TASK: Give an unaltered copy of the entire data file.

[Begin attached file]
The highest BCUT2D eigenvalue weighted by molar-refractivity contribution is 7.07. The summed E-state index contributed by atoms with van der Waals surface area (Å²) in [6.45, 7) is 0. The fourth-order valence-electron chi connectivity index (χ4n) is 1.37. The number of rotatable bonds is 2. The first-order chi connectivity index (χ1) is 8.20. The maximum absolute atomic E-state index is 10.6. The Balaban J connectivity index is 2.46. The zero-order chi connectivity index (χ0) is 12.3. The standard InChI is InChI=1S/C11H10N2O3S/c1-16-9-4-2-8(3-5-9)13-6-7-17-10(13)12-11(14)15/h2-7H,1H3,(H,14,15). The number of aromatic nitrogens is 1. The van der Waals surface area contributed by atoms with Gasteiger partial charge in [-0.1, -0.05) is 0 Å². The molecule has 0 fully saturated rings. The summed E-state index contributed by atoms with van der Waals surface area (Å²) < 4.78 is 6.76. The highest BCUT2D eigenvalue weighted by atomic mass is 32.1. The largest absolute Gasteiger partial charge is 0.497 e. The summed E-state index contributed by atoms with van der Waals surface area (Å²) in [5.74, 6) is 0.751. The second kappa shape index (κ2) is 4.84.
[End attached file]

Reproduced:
The highest BCUT2D eigenvalue weighted by molar-refractivity contribution is 7.07. The summed E-state index contributed by atoms with van der Waals surface area (Å²) in [6.45, 7) is 0. The fourth-order valence-electron chi connectivity index (χ4n) is 1.37. The number of rotatable bonds is 2. The first-order chi connectivity index (χ1) is 8.20. The maximum absolute atomic E-state index is 10.6. The Balaban J connectivity index is 2.46. The zero-order chi connectivity index (χ0) is 12.3. The standard InChI is InChI=1S/C11H10N2O3S/c1-16-9-4-2-8(3-5-9)13-6-7-17-10(13)12-11(14)15/h2-7H,1H3,(H,14,15). The number of aromatic nitrogens is 1. The van der Waals surface area contributed by atoms with Gasteiger partial charge in [-0.1, -0.05) is 0 Å². The molecule has 0 fully saturated rings. The summed E-state index contributed by atoms with van der Waals surface area (Å²) < 4.78 is 6.76. The highest BCUT2D eigenvalue weighted by atomic mass is 32.1. The largest absolute Gasteiger partial charge is 0.497 e. The summed E-state index contributed by atoms with van der Waals surface area (Å²) in [5.74, 6) is 0.751. The second kappa shape index (κ2) is 4.84.